OSWIECIM, Poland (AP) - Germany's president stood in silence Thursday before a gray concrete wall where Nazis executed Polish resistance members at Auschwitz, one gesture among many of his nation's remorse during somber commemorations marking the 66th anniversary of the liberation of the death camp. (Scroll down for photos)
President Christian Wulff and the Polish president, Bronislaw Komorowski, laid wreaths at the wall and walked with former camp inmates beneath the entrance gate bearing the inscription "Arbeit Macht Frei" -- or "Work Sets You Free" -- a notorious slogan used by the Nazis in camps where they subjected their victims to slave labor, torture and murder.
The two leaders then traveled the short distance to Birkenau, the much vaster camp where Jews, Gypsies, and others were killed with factory-like efficiency in gas chambers.
"The name Auschwitz stands unlike anything else for the crimes perpetuated by Germans against millions of human beings," Wulff told a gathering of dignitaries and former camp inmates. "They fill us Germans with disgust and shame. They lay upon us a historical responsibility that is independent of individual guilt. We must never again allow such crimes to occur. And we must keep the memories alive."
German President Christian Wulff, second left, lays a wreath at the Death Wall where during World War II German Nazis executed Polish resistance members at the former Nazi death camp of Auschwitz in Oswiecim.
A sign in German reads: "Careful, High-Voltage, Danger" at the former electrified perimeter fence at the Auschwitz I memorial and former concentration camp. Auschwitz was the biggest Nazi concentration camp during World War II and is infamous for its gas chambers where hundreds of thousands of Jews and other victims were murdered.
A man walks along the Track 17 memorial with the name of the Nazi death camp Auschwitz at the train station Grunewald on the international Holocaust remembrance day in Berlin.
Students pass a red rose at the Gleis 17 (Track 17) memorial at the train station Grunewald on the international Holocaust remembrance day in Berlin, Germany, on Thursday, Jan. 27, 2011. From Oct. 1941 until Feb. 1945 the train station was one of the major sites of deportations of Berlin's Jewish community. (AP Photo/Markus Schreiber)
Nazi concentration camp survivor Michael Urich walks with a white rose during the international Holocaust remembrance day in front of the entrance at the Nazi concentration camp Buchenwald near Weimar.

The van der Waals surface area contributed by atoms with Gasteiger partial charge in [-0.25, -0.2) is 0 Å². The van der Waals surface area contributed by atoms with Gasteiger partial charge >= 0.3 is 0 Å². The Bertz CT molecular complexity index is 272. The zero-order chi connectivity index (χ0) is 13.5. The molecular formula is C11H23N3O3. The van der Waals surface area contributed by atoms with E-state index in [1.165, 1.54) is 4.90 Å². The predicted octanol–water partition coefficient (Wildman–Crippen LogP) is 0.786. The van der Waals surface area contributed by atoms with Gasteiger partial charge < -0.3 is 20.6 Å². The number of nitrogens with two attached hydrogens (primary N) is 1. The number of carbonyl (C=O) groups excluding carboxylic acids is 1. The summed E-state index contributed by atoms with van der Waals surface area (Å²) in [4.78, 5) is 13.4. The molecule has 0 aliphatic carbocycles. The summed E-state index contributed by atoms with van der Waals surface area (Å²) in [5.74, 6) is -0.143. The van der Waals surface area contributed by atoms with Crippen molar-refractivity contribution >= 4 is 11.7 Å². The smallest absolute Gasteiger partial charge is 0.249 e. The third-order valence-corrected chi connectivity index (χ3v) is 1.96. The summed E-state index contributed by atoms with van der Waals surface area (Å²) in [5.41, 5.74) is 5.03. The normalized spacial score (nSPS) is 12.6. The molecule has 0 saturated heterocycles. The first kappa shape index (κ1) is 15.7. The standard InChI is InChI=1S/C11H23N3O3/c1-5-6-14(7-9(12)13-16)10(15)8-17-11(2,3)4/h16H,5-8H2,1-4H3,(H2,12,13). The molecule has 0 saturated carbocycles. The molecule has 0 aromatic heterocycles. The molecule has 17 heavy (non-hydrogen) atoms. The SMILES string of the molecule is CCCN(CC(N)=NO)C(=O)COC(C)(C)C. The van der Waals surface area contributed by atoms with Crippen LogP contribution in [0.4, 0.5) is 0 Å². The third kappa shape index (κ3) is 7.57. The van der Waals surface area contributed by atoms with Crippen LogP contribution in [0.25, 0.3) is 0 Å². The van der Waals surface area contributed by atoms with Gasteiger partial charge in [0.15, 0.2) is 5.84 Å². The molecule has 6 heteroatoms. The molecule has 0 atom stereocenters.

Representative of the Roma people Zoni Weisz from Netherlands, right, and German Chancellor Angela Merkel, left, shake hands after Zoni's speech during a remembrance ceremony on Holocaust Memorial Day at the German federal parliament in Berlin.
A man walks behind ash containers and clothing of died Nazi concentration camp victims in the exhibition "The Engineers of the 'Final Solution' Topf & Sons - Builders of the Auschwitz Ovens" in Erfurt, central Germany.
Lazar Krstajic, 86, left, a survivor of the World War II Nazi concentration camp of Sajmiste, passes by a monument to its victims in Belgrade.
An Ultra Orthodox Jewish man looks at an exhibit at the Yad Vashem Holocaust memorial in Jerusalem.
A visitor photographed through a glass surface views an exhibit at the Yad Vashem Holocaust memorial in Jerusalem.
UN Special Coordinator for the Middle East Peace Process Secretary General Robert Serry (L), guided by Dr Robert Rozett, visit the Hall of Names at the Yad Vashem Holocaust memorial in Jerusalem.
The ceremony at Auschwitz is one of several being held across the world on International Holocaust Remembrance Day, the global day of commemoration established by the United Nations in 2005.
In Berlin, the German parliament convened Thursday for a special session commemorating the victims of the Holocaust.
Parliamentary President Norbert Lammert told lawmakers that it is the duty of later generations to keep alive the memory of those murdered by German Nazis. For the first time, a survivor representing Sinti and Roma, or Gypsies, addressed the body, reminding lawmakers of what he called the "forgotten Holocaust" against 500,000 of his people.
Political prisoners, Poles, gays and lesbians and Jehovah's witnesses were also killed en masse by the Nazis, along with nearly six million Jews.
"To label people as unworthy and order their destruction and, finally, to systematically murder millions in an industrialized fashion -- that is unique in human history," Lammert said. "The memory of those events and aberrations obliges us to respect all people equally ... and to confront violations of human rights in Germany and everywhere else in the world."
Separate ceremonies were held elsewhere in Germany, including at the Buchenwald concentration camp, where elderly survivors gathered, and at a new memorial in the former factory of the company that made the crematoria ovens for the death camp at Auschwitz-Birkenau.
Nazi Germany opened Auschwitz as a concentration camp in the summer of 1940 after it invaded and occupied Poland. Its first prisoners were Poles. Because of its location in the heart of Europe, Germany soon turned it into a center for implementing the "Final Solution," the plan to kill Europe's Jews.
By the time of its liberation by the Soviet army on Jan. 27, 1945, at least 1.1 million people had died in the gas chambers at Auschwitz-Birkenau or from starvation, disease and forced labor.